Sandi Aitken – Success To Me
Oct 24 2009

I interviewed Sandi Aitken (pdf) for The University of Texas at Austin’s alumni magazine, The Alcalde, for an article that was published in the Sep/Oct 2006 issue.  My writing partner, Pam Losefksy, and I pulled these articles together a while back and you can see them on the Success Profiles page of this blog.  You can see the full article on Sandi by clicking HERE (pdf).  I haven’t connected with Sandi since the interview so I’m not even sure if she’s still at Freescale, but here’s an overview:

Sandi was/is a benefits manager for Freescale Semiconductor, Inc. in Austin.  Previously she was Director of Wellness and work/life programs for Motorola and health and fitness coordinator for Microelectronics and Computer Technology Corp.  She was also health and fitness program coordinator, director of nursing, critical care instructor, and director of the cardiac rehab and pulmonary education center for St. David’s Community Hospital.  She was awarded Texas Nurse of the Year and held a Chair position for the Seton Cove board of directors.  She received her MS from UT Austin in Nursing.

She shares:

Success has a lot to do with being true to your life’s purpose, vision, and goals. Often, that means running counter to what our culture’s definition of success is, because so often in our society, success is defined by your material worth or the initials behind your name. Making money is  important on a certain level, but what’s really important is to know your heart, to find your passion. Shakespeare wrote, “To thine own self be true.” Like so many things in life, it seems so simple, but there’s probably nothing harder to do.

She goes on to say:

Finding that alignment between your head and your heart, while at the same time not getting caught up in external pressures, is critical.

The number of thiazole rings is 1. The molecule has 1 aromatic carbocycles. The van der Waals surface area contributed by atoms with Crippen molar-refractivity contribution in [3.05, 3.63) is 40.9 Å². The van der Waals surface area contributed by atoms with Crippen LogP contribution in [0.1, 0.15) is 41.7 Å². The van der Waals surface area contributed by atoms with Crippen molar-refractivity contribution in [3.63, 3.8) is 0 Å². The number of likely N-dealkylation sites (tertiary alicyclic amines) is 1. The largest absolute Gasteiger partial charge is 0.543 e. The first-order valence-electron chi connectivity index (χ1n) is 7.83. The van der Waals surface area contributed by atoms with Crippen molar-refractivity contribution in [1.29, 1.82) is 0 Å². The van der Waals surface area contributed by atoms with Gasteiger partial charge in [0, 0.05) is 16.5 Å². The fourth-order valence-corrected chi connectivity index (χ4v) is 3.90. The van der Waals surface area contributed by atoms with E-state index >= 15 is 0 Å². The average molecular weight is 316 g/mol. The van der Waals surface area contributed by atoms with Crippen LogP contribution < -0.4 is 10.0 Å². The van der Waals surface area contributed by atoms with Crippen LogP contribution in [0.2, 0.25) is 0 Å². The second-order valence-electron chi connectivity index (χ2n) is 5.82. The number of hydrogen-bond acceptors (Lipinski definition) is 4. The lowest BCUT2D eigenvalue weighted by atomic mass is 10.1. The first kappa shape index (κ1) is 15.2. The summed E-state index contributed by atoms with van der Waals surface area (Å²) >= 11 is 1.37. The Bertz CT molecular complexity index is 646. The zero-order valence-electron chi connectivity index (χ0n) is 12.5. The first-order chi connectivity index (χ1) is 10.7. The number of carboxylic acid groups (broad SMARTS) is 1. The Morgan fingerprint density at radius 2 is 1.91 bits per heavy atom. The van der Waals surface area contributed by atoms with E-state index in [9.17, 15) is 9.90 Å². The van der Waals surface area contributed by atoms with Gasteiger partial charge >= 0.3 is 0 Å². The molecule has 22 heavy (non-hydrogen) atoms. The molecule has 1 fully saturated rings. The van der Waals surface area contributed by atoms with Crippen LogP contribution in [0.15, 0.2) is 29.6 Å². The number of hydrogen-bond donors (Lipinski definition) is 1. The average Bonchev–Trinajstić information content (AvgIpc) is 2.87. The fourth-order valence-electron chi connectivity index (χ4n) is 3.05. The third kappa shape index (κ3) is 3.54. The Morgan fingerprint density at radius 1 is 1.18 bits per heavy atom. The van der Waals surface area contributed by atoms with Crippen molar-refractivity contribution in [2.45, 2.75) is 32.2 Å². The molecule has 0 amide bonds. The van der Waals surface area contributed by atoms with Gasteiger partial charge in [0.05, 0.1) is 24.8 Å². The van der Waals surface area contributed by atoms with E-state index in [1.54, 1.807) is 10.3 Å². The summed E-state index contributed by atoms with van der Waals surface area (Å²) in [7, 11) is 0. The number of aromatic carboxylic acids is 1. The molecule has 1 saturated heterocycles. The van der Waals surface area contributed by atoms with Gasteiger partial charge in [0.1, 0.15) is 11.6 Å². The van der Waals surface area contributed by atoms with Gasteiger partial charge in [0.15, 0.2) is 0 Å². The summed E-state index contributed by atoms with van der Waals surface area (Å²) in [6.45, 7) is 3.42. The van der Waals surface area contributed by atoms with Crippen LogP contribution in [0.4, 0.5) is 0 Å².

Oh, if everyone could be true to themselves, what a world this would be.  But as Sandi noted it is so hard to do because being true to ourselves doesn’t always go over well with other people in our lives.  Aligning head and heart is something I struggle with as do many others because what your heart/passion wants you to do in your career and life doesn’t always mesh up with what is practical given life’s responsibilities and other people’s expectations.

I’m working on trying to mesh some of my passion/heart’s desires with life’s practicalities.  Today I scheduled a make-up voice lesson with my voice instructor, Gene Raymond, who I really enjoy working with, and brought the kids with me.  I’ve brought them to a lesson once before.  I bring them coloring books and they color without fussing at all.  I think they think it is funny to hear mommy sing scales and do vocal exercises.  Some of the vocal exercises are quite funny.  :-)

A few of the songs I’m working on right now are Killing Me Softly With His Song (Roberta Flack), Play Me (Neil Diamond – changing the ‘she’s’ to ‘he’s’), and The Rose (Bette Midler).  I have the opportunity to take a lesson with a teacher at a level higher than Gene in this particular style of coaching called Speech Level Singing in a couple of weeks.  This teacher has sung with Bette Midler and trained several American Idol singers.  I’m looking forward to it and hoping I don’t choke!

Author: | Filed under: music, singing, success, success story | Tags: , , , , | 1 Comment »

Liz Carpenter on Success
Feb 18 2009

Now for the next highlight of one of the people I interviewed for The University of Texas at Austin’s alumni magazine, The Alcalde, on Liz Carpenter that was published in the March/April 2005 issue.  You can check out the post I did on Mort Meyerson, former CEO of both EDS and Perot Systems, for some background information.

My writing partner, Pam Losefksy, and I pulled these articles together.  You can see them on the Success Profiles page of this blog. The series started as Success To Me and during the middle of last year we changed it to Self Starter to focus more on entrepreneurs.  When we told them we weren’t able to continue due to our other commitments, they brought the series in house.  You can see the full article on Liz Carpenter by clicking HERE (pdf).

Liz received her BA from UT in 1942.  She was the White House press secretary to Ladybird Johnson.  She is the author of several books and uses humor extensively not only in her writing but also in her speeches and day to day conversations.  One of her first books was called “Start with a Laugh,” which was a first hand account of writing speeches during her white house years.   She would be about 88 years old right now and was an active supporter of the women’s movement.

We started the article with this quote by Liz: